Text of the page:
What is a trust deed?
THE BANKRUPTCY AND DEBT ADVICE (SCOTLAND) ACT 2014 CAME INTO FORCE ON 1 APRIL 2015 AND THIS PAGE HAS NOT BEEN UPDATED. SEE OUR NEWS PAGES FOR AN OUTLINE OF THE NEW PROVISIONS.
A person can voluntarily make over their assets to a trustee (an insolvency practitioner) who then manages and/or sells the assets to allow creditors to be repaid.
The creditors and the Accountant in Bankruptcy (AiB) have to approve a trust deed. If more than half in number or one third in value object of the creditors, they can ignore the trust deed and still ask the Court to make you bankrupt. As a result, there is little point to a trust deed unless it does become protected. The AiB might also be expected to refuse to register a Protected Trust Deed if the creditors could be paid in full using the Debt Arrangement Scheme.
You have to owe £1,500 before you can petition for bankruptcy, but there is a £5,000 minimum amount for a trust deed. The trustees fees have to be paid for out of the individual’s assets, or from earnings during the four year period. An Insolvency Practitioner may only agree to act if there are assets from which he can be paid, or if you are in steady work and can afford to pay a contribution from your earnings.
The trust deed is a contract between the debtor and the trustee. It can transfer some or all of the assets, but if it transfers only some of your assets it cannot become protected - the creditors will object.
As with a bankruptcy, the debtor has to cooperate with the trustee for the four years and pay a contribution from earnings. Generally you are not prevented from being a director of a limited company. Some professional bodies will not allow continued membership of debtors who have signed trust deeds. Some public bodies will also prevent anyone who has signed a trust deed from holding office.
Effect of a protected trust deed
If a trust deed becomes protected the creditors are bound by it. Only the trustee can generally take legal action against the debtor.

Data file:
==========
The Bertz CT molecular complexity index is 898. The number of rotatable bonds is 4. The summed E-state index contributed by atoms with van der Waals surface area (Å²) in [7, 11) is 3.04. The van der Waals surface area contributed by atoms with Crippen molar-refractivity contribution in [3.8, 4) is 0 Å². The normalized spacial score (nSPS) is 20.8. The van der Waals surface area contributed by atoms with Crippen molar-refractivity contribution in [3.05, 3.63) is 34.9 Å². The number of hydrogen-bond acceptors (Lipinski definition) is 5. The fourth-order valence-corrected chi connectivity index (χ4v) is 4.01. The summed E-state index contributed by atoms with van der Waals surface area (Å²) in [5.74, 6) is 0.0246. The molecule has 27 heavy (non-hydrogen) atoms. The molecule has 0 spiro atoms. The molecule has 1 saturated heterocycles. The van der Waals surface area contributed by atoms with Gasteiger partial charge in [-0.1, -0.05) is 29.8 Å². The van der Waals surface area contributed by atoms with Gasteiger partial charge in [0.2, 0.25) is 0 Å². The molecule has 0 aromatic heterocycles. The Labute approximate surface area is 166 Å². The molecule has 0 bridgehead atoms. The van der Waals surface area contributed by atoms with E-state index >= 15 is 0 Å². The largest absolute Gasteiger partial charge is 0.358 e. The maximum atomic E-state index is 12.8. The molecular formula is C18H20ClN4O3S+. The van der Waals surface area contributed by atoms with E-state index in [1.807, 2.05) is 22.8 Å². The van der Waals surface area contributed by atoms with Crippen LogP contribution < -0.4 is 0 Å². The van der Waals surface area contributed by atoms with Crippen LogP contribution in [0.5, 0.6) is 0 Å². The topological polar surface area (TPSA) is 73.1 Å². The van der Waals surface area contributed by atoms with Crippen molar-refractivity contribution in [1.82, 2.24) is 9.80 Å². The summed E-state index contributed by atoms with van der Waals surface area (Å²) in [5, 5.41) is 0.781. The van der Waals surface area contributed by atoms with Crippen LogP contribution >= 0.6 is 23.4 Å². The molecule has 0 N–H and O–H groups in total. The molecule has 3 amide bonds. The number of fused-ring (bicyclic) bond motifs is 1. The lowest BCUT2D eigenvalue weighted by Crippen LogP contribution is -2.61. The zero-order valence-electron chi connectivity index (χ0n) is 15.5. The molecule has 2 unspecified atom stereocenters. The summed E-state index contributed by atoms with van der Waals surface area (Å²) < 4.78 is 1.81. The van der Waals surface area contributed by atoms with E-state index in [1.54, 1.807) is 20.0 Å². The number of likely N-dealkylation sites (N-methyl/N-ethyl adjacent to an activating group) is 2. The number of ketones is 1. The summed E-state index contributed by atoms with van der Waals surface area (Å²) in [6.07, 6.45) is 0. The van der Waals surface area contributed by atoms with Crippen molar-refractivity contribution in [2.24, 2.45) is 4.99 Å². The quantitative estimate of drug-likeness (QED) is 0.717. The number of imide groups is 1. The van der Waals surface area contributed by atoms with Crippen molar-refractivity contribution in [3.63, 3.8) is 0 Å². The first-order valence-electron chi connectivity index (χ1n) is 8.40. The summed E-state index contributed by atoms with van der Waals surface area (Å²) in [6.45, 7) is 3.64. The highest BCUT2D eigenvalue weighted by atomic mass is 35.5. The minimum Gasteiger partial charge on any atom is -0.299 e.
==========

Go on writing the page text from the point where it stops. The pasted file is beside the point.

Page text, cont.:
The trustee no longer has to advertise the trust deed in the Edinburgh Gazette, but he has to send a notice to all known creditors. It is also recorded in the Register of Insolvencies kept by the Accountant in Bankruptcy so that its existence and status are public knowledge.
The trustee under a protected trust deed can petition for a debtor’s bankruptcy at any time. Creditors can still ask the Court for bankruptcy if they can show their return would be better in a bankruptcy.
The trustee under a trust deed can sell property, including the debtor’s house. The trustee should lodge a notice in the Register of Inhibitions to stop the debtor selling heritage without his consent.
The trustee has to realise the assets and collect contributions. If the realisations are enough to pay the expenses and the creditors have been paid in full (plus interest) then the surplus would be refunded to the debtor.
Trust deed or sequestration?
There are many matters that need to be taken into account - for example certain occupations would expect to lose their job if made bankrupt. But for many people the deciding factor is likely to be how much they have to pay, and how quickly they get discharged. At the time of writing (November 2013) the PTD contribution period is just being raised to 48 months, but the sequestration period remains 36 months (until maybe spring 2015). For a time at least - for most people - the balance will swing to sequestrations and away from Protected Trust Deeds (PTDs).
In addition, the way the trustee is paid is being changed to a fixed fee plus a percentage of realisations (approved the outset by creditors) rather than time spent at hourly rates (approved each period by the creditors. Whilst this might reduce costs, it will make the work less attractive to trustees - so you might find it difficult to find one prepared to act.